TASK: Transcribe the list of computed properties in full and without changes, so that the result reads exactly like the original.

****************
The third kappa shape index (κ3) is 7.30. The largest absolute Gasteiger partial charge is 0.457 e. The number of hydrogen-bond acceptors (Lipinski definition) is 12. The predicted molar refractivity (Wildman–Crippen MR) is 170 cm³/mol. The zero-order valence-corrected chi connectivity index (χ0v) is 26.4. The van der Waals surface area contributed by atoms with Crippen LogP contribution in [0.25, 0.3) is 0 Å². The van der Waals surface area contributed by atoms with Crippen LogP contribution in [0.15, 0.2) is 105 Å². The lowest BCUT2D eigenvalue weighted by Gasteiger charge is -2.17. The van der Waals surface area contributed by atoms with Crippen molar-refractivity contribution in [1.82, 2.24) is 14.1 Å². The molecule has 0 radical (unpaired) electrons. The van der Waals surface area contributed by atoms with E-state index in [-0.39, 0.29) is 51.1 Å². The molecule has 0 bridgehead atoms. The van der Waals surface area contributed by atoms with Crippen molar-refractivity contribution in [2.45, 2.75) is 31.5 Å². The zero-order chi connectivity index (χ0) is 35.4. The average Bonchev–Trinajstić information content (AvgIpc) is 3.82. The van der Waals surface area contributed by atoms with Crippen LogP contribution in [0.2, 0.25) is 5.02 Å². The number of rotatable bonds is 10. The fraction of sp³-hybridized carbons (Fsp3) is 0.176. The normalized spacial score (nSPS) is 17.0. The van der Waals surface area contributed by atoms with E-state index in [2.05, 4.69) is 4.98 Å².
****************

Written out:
The third kappa shape index (κ3) is 7.30. The largest absolute Gasteiger partial charge is 0.457 e. The number of hydrogen-bond acceptors (Lipinski definition) is 12. The predicted molar refractivity (Wildman–Crippen MR) is 170 cm³/mol. The zero-order valence-corrected chi connectivity index (χ0v) is 26.4. The van der Waals surface area contributed by atoms with Crippen LogP contribution in [0.25, 0.3) is 0 Å². The van der Waals surface area contributed by atoms with Crippen LogP contribution in [0.15, 0.2) is 105 Å². The lowest BCUT2D eigenvalue weighted by Gasteiger charge is -2.17. The van der Waals surface area contributed by atoms with Crippen molar-refractivity contribution in [1.82, 2.24) is 14.1 Å². The molecule has 0 radical (unpaired) electrons. The van der Waals surface area contributed by atoms with E-state index in [-0.39, 0.29) is 51.1 Å². The molecule has 0 bridgehead atoms. The van der Waals surface area contributed by atoms with Crippen molar-refractivity contribution in [2.45, 2.75) is 31.5 Å². The zero-order chi connectivity index (χ0) is 35.4. The average Bonchev–Trinajstić information content (AvgIpc) is 3.82. The van der Waals surface area contributed by atoms with Crippen LogP contribution in [0.2, 0.25) is 5.02 Å². The number of rotatable bonds is 10. The fraction of sp³-hybridized carbons (Fsp3) is 0.176. The normalized spacial score (nSPS) is 17.0. The van der Waals surface area contributed by atoms with E-state index in [2.05, 4.69) is 4.98 Å².